http://doubtaboutwill.org/signatories/field

        There are quite a few academics, however, whose entire career has been based on promoting the Shakespeare orthodoxy and who must defend the status quo at all costs.

      • Fred permalink
        March 25, 2010 11:02 pm

        Re vested interest: Quite so, Howard. Contrary to what one has been lead to believe, and therefore contrary to one’s expectations, university humanities departments are not typically seekers of truth, instead defenders of the status-quo. At any rate, English departments don’t much care about authorship; their concern is the text. History departments consider authorship a matter of literature, although it would appear that Edward de Vere as author would rewrite much of Elizabethan history.

        Sidenote: I’ve encountered a handful of acquaintances over the years, all readers and persons interested in literature, who upon confrontation with the concept of Edward de Vere as Shake-speare have been visibly taken aback at the idea that their high-school English teachers may have led them astray. lol I suspect that Roland Emmerich’s film “Anonymous” which concerns the authorship and is now in production, will create a critical mass in popular attitude such that within a decade or two de Vere will be presumed to be Shake-peare and the academics will behave as if that had always been the case.

  21. Howard Schumann permalink
    March 25, 2010 5:52 pm

    Fred- This is not about winning and losing. This is about determining the truth about an issue that has puzzled people for two hundred years. To do that does not require credentials, authorities, or peer-reviews, just an open mind and a willingness to dig until the truth is revealed. If it turns out that William Shakespeare is indeed the part-time actor and businessman from Stratford, I will be the first to acknowledge it.

    • Chauncey Mabe permalink*
      March 25, 2010 9:45 pm

      Unless and until Tommy or somebody invents a Time Machine, Howard, you will be secure in your misconceptions.

    • Chauncey Mabe permalink*
      March 25, 2010 10:42 pm

      Howard, must you demonize your opponents? “There are quite a few academics, however, whose entire career has been based on promoting the Shakespeare orthodoxy and who must defend the status quo at all costs.” Really? There’s no chance that they have looked at the evidence and actually believe what they preach? Even if you are right and they are wrong, is it not possible to presume their error is honest? You show yourself in an ill light by such lack of graciousness.

      • Fred permalink
        March 26, 2010 1:58 am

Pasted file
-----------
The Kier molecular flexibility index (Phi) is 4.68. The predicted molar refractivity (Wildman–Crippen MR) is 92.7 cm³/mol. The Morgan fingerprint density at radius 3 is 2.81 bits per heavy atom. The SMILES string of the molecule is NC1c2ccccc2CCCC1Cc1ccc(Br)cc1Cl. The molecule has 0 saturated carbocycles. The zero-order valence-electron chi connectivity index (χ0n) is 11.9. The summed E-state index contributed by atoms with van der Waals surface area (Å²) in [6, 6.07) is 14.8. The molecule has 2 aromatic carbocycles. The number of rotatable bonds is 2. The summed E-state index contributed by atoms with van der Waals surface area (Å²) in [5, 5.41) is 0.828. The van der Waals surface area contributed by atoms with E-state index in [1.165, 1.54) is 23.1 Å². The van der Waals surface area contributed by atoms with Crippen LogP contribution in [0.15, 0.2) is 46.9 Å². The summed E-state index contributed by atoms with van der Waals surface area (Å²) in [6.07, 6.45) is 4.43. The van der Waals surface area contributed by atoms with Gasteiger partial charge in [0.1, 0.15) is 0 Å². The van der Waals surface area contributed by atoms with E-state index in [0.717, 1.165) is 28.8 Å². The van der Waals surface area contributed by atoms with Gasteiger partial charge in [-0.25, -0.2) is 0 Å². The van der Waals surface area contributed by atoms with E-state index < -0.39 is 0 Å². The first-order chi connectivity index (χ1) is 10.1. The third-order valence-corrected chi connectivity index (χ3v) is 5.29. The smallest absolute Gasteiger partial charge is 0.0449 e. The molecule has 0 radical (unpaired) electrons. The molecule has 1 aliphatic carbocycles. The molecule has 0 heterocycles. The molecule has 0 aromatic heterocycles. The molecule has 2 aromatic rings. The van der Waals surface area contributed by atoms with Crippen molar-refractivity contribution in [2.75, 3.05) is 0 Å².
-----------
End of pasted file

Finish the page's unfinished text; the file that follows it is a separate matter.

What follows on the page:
I hesitate to but in once again, Chauncey….sort of….but I find the authorship question fascinating, and on several different levels. I don’t believe Howard intended to “demonize” any “opponents”, he was merely presenting things the way they are. Think of it: English departments have been presenting (“preaching”?) the Stratford guy as Shake-speare (the hyphenation is intentional), as received wisdom for some time now, with only giggles and smirks remaining for the authorship issue. (Personally, I think the Baconites and their coded texts put most people off over a century ago). Well, now, do you imagine that many English departments would hire a newly-minted lecturer or adjunct who professed a belief in Edward de Vere as author? (There are some courageous exceptions. Not far from me a professor at a small liberal arts college teaches Shake-spear from the de Vere perspective.) The Stratford guy as author has been a self-perpetuating, and very powerful, meme. Also, an apparently hugely appealing meme for a great many people, which is something I don’t quite get. (Some sort of reverse snobbery, perhaps? An egalitarian trope?) For example, my high school and college English professors drilled the concept that great writers write about what they know; Invariably, and with Jane Austen high on the list of examples of that concept (see my post above), With. One. Exception: Yep, Shake-spear who was presented as an author of Great Genius and Imagination with the ability to Transcend Human Limitation. Oh well.

  22. Tommy Smart permalink
    March 25, 2010 6:09 pm

    My monkey just finished his rough draft of King Lear, anyone know where to get typewriter ribbon anymore. No rush, I am giving him as much time as he needs.

    • Chauncey Mabe permalink*
      March 26, 2010 9:40 am

      Fred,

      English teachers do love to say that writers write what they know, whereas writers go right ahead and write any damned thing they please. Stephen Crane wrote The Red Badge of Courage after walking a few Civil War battlefields. Twain wrote Joan of Arc without being burned at the stake. Russell Banks wrote The Sweet Hereafter without having suffered the loss of a child. I could go on. And on.

      • Fred permalink
        March 26, 2010 5:30 pm